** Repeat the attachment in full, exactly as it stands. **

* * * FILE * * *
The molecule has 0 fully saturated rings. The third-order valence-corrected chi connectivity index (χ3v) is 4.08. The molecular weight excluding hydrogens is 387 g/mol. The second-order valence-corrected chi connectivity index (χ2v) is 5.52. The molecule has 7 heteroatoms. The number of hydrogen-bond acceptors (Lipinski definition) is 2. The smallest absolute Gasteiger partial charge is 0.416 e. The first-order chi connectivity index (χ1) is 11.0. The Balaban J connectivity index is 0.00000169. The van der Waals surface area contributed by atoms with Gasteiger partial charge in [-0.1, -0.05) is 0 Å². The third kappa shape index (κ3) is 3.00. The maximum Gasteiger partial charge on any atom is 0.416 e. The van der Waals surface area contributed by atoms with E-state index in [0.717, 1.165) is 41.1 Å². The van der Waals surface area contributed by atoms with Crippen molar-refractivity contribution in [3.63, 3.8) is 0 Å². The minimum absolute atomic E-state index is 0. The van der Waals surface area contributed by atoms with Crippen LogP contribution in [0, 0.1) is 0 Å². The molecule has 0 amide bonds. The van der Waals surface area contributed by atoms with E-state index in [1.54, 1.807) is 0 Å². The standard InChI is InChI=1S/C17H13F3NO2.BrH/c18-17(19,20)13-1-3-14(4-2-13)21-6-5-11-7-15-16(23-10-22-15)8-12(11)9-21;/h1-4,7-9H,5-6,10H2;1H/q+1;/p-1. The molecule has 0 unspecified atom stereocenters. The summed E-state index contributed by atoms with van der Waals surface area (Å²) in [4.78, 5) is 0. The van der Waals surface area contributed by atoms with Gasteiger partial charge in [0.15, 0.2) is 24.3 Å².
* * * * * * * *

The molecule has 0 fully saturated rings. The third-order valence-corrected chi connectivity index (χ3v) is 4.08. The molecular weight excluding hydrogens is 387 g/mol. The second-order valence-corrected chi connectivity index (χ2v) is 5.52. The molecule has 7 heteroatoms. The number of hydrogen-bond acceptors (Lipinski definition) is 2. The smallest absolute Gasteiger partial charge is 0.416 e. The first-order chi connectivity index (χ1) is 11.0. The Balaban J connectivity index is 0.00000169. The van der Waals surface area contributed by atoms with Gasteiger partial charge in [-0.1, -0.05) is 0 Å². The third kappa shape index (κ3) is 3.00. The maximum Gasteiger partial charge on any atom is 0.416 e. The van der Waals surface area contributed by atoms with E-state index in [0.717, 1.165) is 41.1 Å². The van der Waals surface area contributed by atoms with Crippen molar-refractivity contribution in [3.63, 3.8) is 0 Å². The minimum absolute atomic E-state index is 0. The van der Waals surface area contributed by atoms with Crippen LogP contribution in [0, 0.1) is 0 Å². The molecule has 0 amide bonds. The van der Waals surface area contributed by atoms with E-state index in [1.54, 1.807) is 0 Å². The standard InChI is InChI=1S/C17H13F3NO2.BrH/c18-17(19,20)13-1-3-14(4-2-13)21-6-5-11-7-15-16(23-10-22-15)8-12(11)9-21;/h1-4,7-9H,5-6,10H2;1H/q+1;/p-1. The molecule has 0 unspecified atom stereocenters. The summed E-state index contributed by atoms with van der Waals surface area (Å²) in [4.78, 5) is 0. The van der Waals surface area contributed by atoms with Gasteiger partial charge in [0.15, 0.2) is 24.3 Å².